Ed Hudson Questions Wall Panel Framing?

Originally published by the following source: SBC MagazineJanuary 3, 2020
by Kirk Grundahl. Sean Shields & Laura Soderlund contributed to this article

   

Ed Hudson, director of market research at the Home Innovation Research Labs (HIRL) recently reached out to SBCA stating, “I regularly have debates about residential market penetration of wood-framed shop and factory-built wall panels. The Census reports the market penetration to be about two percent of new single-family homes in 2018—a similar penetration rate to modular. Our surveys have tended to show wall panelization at six to eight percent penetration over the past decade for open wall panels, and higher for multi-family. What is SBCA’s view on market share for open/closed wall panels in new single-family homes?”

Based on SBCA’s Financial Performance Survey (FPS), wall panels are about eight percent of gross sales for truss manufacturers. Therefore, if the engineered industrial framing market size is $6 billion, the dollar volume of wall panel use in single-family and multifamily construction is roughly $480,000,000 or about $369 per housing start. This seems reasonable in terms of expected market penetration. Based on conversations, there is very little closed wall panelization due to inflexibility on the jobsite and the need for in-plant inspections.

There are hybrid approaches where some wall panelizers are installing windows, and/or affixing exterior water resistive barriers, cladding, foam insulation, etc. This still allows MEP and inspections to be done in the field. These approaches provide value through reduced onsite labor requirements and construction cycle times.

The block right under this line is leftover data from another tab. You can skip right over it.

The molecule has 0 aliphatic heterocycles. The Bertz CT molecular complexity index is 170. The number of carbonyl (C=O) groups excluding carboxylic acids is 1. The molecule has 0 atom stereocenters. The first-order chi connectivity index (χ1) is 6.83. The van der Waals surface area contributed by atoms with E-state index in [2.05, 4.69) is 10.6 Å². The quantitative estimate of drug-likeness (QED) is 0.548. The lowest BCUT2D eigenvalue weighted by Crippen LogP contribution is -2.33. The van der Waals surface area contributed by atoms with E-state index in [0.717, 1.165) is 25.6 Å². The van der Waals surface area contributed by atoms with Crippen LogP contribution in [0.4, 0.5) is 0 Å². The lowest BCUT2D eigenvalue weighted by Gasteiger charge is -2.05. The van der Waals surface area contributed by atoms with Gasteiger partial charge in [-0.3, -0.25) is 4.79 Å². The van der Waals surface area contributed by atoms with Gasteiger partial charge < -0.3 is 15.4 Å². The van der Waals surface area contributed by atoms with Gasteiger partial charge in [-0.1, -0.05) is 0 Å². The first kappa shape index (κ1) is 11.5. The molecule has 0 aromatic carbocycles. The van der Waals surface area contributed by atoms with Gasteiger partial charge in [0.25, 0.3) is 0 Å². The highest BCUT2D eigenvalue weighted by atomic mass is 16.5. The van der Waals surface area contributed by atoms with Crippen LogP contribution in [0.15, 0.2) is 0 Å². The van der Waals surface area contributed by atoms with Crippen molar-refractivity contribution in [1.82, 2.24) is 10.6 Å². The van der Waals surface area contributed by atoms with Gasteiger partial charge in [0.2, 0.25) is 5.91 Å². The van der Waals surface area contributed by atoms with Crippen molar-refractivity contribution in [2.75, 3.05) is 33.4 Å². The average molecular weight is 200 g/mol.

Wall panel use is higher in multifamily than single-family, but still has considerable room to grow.  A key wall panel issue is that there may not be enough labor cost reduction to save the cost of shipping air and machine handling and lower install time cost. In addition, framers still like the flexibility of wall framing on site.

One emerging trend is to precut and mark all the wall parts and ship these parts as precut packages. This lowers shipping cost (less air on the trailer), reduces the skill needed to put the walls together and allows the same framing flexibility that the traditional approach provides.

When it comes to wall panels, there are several good approaches to choose from. It all comes down to figuring out what the best economic solution is in your local market so everyone in the supply chain has confidence they can make a reasonable amount of money within the business model they choose to operate with.

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It is clear that CMs that talk to their builder/GC and/or framer/installer customers often will find ways to make wall panels valuable to them and create long-term profitable relationships. (Please review Mike Ruede’s podcast for a CM POV on market development) The best outcome is when customers believe you are a key team member because you bring them wall panel knowledge that provides reliable solutions to their problems and leads to both of you being profitable.

Educate your market on the best way to frame

 

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